And since when is having any contract more important than fighting for a good one? Workers should not be lying down whenever SEIU tells them to, just because it’s a labor union. That’s UHW president Sal Rosselli’s point and that of SEIU’s reform group, SMART. Andy Stern’s repudiation of efforts by SEIU organizers and members to retain their independence, his top-down approach in negotiating contracts and his capitulation to corporations goes against the very core of basic organizing principles.

For some, the militance and audacity of the California Nurses Association was a breath of fresh air after Stern’s questionable tactics. But the behavior of the nurses’ union in Ohio, and its equally top-down (and quite fascistic) approach to organizing (disclaimer: I once worked as an organizer there), is no cause to celebrate. Instead of allowing SEIU and CNA to frame the debate, we must look to radical labor models to find a path to better working conditions and worker strength.


Our Bodies: Alive & Well

Roxbury, Vt.

It is splendid that Linda Gordon’s “Translating Our Bodies, Ourselves” [June 16] highlighted Kathy Davis’s prizewinning book while describing the national and international women’s health movement and the origins, impact and travels of Our Bodies, Ourselves (OBOS). Gordon describes a time of hope and activism that we loved being a part of. The article refers to a misconception about OBOS that left the impression that it was meant to be “read by an individual in private.” But the 1970 preface to Women and Their Bodies states, “These papers should be viewed as a tool which stimulates discussion and action, which allows for new ideas and for change” within group discussions “in harmony, sharing, arguing, disagreeing. It was exciting to talk about how we could act together on our collective knowledge to change the health care system for women and all people.”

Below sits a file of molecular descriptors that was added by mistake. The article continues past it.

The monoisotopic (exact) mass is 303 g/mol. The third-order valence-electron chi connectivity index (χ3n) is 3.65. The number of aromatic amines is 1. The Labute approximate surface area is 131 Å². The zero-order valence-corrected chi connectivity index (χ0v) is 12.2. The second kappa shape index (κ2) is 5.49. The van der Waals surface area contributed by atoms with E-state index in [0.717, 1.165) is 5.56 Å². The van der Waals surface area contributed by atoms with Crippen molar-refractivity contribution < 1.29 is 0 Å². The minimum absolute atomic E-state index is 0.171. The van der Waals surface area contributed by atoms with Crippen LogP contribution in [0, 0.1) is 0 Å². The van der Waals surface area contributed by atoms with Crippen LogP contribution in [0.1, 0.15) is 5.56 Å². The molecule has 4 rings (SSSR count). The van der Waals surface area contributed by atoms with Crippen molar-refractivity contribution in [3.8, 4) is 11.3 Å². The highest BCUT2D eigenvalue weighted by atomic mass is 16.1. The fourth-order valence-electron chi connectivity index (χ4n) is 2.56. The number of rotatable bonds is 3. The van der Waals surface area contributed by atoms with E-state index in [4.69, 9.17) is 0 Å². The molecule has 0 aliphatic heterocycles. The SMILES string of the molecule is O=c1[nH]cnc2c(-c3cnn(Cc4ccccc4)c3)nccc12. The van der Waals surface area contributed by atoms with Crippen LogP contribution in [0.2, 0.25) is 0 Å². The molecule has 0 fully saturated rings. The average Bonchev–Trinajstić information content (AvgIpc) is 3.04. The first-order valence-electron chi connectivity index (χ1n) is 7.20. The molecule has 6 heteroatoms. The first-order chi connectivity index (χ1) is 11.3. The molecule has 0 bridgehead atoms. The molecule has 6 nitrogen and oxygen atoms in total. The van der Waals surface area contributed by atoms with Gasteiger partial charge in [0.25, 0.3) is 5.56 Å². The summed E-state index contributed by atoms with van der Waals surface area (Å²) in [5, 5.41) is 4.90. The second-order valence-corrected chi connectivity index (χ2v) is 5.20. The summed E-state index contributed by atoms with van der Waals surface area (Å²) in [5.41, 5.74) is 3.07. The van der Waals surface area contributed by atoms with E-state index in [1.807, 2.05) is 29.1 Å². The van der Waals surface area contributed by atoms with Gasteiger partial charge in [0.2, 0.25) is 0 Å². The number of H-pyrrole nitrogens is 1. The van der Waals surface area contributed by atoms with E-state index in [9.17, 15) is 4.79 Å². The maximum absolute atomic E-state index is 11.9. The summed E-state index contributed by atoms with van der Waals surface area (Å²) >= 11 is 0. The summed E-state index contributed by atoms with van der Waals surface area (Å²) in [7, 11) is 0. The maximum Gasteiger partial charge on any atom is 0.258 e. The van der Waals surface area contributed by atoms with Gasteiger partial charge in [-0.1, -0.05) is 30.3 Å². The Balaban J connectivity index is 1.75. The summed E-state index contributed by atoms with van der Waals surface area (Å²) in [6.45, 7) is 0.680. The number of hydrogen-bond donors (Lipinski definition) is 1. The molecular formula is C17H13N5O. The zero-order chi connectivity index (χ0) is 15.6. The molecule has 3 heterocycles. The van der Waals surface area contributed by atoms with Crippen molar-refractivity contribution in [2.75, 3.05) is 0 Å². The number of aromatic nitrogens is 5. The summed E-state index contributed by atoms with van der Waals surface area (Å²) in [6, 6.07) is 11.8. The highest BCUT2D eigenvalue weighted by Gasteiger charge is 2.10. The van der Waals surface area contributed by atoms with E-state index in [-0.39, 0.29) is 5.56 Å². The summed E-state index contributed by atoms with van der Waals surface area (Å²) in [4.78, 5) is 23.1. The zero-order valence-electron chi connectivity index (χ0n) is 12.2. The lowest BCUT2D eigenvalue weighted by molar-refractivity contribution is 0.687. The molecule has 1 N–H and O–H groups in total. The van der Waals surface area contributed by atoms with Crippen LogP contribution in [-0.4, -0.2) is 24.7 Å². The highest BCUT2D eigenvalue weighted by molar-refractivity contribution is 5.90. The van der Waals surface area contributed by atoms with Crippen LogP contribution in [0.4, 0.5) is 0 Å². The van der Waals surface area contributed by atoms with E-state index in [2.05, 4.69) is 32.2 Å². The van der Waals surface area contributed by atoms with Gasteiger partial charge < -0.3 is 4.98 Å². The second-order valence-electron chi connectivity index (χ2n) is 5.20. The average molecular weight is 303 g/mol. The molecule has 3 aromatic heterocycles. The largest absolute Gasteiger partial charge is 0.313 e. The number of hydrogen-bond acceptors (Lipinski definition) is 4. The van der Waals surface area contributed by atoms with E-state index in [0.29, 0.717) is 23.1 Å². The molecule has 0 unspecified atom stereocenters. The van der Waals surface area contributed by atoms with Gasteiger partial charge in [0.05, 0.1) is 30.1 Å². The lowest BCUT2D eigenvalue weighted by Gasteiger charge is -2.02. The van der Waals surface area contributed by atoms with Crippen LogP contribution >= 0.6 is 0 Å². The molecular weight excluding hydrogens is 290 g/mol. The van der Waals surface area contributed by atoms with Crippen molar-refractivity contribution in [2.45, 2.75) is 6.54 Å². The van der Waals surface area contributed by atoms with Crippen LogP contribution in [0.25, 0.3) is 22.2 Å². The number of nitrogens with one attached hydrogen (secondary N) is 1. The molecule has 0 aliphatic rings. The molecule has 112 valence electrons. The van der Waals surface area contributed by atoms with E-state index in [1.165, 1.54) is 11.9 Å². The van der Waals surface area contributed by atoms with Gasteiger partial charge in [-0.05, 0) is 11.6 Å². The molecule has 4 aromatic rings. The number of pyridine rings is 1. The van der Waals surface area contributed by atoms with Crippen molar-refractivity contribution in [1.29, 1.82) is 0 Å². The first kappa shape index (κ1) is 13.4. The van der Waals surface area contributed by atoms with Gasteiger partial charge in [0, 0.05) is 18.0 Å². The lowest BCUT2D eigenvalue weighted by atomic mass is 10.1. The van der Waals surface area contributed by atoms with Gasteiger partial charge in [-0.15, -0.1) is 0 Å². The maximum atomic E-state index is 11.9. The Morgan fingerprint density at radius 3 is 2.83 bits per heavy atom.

We saw the resulting book as a living instrument of knowledge, a facilitator of communication and an agent of change. In fact, it was our constant dialogue with one another and with the hundreds of women who responded that expanded the book’s depth and scope over a period of four decades. The methodology (at the outset developed almost accidentally) of connecting personal experiences to the broader society enabled each of the many women’s groups here and abroad to repeat the process on their own terrain. They created new books and other materials to fit their specific cultural and political circumstances. We have welcomed all these exciting developments. Note that the OBOS organization is alive and well, with a diverse and dedicated staff. Check out our website and blog at Contribute information (and funds, if possible)–and rejoice with us that OBOS has taken on so many different lives of its own.

Founders, Our Bodies, Ourselves

John Adams, Always a Pleasure

Richmond, Va.

After watching HBO’s John Adams and reading Nicholas Guyatt’s insightful review [“Adams Ribbed,” June 16], my thoughts turned to Jack Shepard’s 1975 book The Adams Chronicles and the Emmy-winning WGBH miniseries starring George Grizzard, now on DVD. Grizzard’s portrayal of Adams was sufficiently gripping that I still recall a few scenes, including a hilarious battle with Ben Franklin in Paris about the merits of fresh night air. Maybe it was Grizzard’s raspy voice or the glint in his eyes as he darted into a moment of irascible independence, but Grizzard seemed particularly well cast to capture some of the essence of Adams the person, to the extent that ever-imperfect historical records convey it.



The illustration for last week’s cover story, “Loving McCain,” by Eric Alterman with George Zornick, featured Newsweek‘s Fareed Zakaria, who has written some of the strongest foreign policy critiques of the GOP nominee. The Nation regrets the editorial error.